The Plum Grove Robbery Case

I have a new Gwen Conner fantasy/mystery short story out. Here's the blurb:

Gwen Conner is back in this new story. She’s asked by the younger sister of a man accused of train robbery to help her brother. The sister insists her brother would never rob a train. Gwen learns that the take from the robbery was small, and passengers on the train weren’t questioned by police. What will be revealed when Gwen untangles the loose threads of this mystery?

It's in ebook form, and first of a new batch of Gwen's stories that will be available this year. Here's where you can find it:

Barnes & Noble



Open Eyes

I have a new Frigate Victory short-story ebook out, called "Open Eyes." Here's what it's about:

Major Anita Duncan stumbles across a coup to replace the President of Extra-Solar Alliance. She fails to stop the coup, and must seek sanctuary in the Terran Federal Republic. Will meeting Captain Jason Ayers and the leaders of the Republic show her a way forward during this interstellar crisis?

This short story was first published in "Just Because" in September, 1998.

This is one of two (and maybe more) stories going up this year, and part of a collection that will be released later this year. The ebook is on sale at:

Barnes & Noble

Thanks for taking a look!


Kansas County Seat Conflicts

Well, it's finally here! Kansas County Seat Conflicts is now in print!

Here's what the book is about:

Since the establishment of Kansas Territory in 1855 well into the Twentieth Century, communities have fought over the privilege of being named the county seat. Over 60 of the state’s 105 counties have seen some attempt, successful or not, to move the county seat from first designated site.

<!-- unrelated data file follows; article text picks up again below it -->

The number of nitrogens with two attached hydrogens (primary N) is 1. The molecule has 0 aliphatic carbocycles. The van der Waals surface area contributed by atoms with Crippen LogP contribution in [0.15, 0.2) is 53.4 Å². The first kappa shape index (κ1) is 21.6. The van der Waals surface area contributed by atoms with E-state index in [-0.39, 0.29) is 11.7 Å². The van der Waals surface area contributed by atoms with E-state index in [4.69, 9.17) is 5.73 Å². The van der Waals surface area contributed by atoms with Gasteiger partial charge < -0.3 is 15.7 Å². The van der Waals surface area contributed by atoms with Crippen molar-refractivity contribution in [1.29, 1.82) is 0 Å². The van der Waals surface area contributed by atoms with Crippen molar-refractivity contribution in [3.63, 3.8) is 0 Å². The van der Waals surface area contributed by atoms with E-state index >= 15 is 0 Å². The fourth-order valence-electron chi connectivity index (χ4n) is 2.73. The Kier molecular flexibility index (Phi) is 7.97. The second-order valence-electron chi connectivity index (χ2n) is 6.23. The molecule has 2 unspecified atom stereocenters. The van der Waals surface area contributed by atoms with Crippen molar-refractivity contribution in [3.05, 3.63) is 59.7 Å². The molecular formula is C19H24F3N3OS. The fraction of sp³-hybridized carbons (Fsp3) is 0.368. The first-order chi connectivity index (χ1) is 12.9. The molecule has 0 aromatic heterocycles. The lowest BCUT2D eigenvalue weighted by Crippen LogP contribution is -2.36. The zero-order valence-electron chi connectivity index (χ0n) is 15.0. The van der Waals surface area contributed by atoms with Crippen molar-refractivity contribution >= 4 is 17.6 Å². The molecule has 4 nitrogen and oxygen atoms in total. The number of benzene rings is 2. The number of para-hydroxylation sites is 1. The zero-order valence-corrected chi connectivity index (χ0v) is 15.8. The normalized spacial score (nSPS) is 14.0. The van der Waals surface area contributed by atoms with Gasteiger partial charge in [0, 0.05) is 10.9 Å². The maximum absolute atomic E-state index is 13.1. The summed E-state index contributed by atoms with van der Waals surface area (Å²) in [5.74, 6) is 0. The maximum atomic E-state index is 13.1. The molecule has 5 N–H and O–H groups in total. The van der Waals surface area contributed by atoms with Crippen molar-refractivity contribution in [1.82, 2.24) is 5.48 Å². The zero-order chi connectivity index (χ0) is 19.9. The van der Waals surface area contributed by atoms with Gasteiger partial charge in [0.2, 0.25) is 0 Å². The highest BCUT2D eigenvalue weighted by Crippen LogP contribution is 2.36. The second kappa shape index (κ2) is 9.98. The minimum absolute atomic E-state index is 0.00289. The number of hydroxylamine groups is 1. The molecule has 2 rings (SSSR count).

Some have been brief, like the two-month effort in Reno County. Some have been long, like the eight-decade struggle over the seat of Logan County. And some have become notorious for their violence, like the battle between Woodsdale and Hugoton in Stevens County.

Kansas County Seat Conflicts recounts all the fights that author Robert Collins was able to document and research. There are fascinating period newspaper accounts, as well as analysis on the causes of these fights. Collins also considers what lessons can be drawn from these many and varied conflicts. This book also contains maps of the counties mentioned.

The book is only available as a print book. Trying to make the maps come out right in an ebook was going to be too much of an effort for not much reward.

Here's the link to it at Amazon.

I plan to give book talks and do other events to promote this book through this year and probably into next year. Once I've done the last event for KCSC, I believe that will be it for me as far as nonfiction goes. I've run out of projects that I feel passionate about.

More of my works will be going up this month, so stay tuned!

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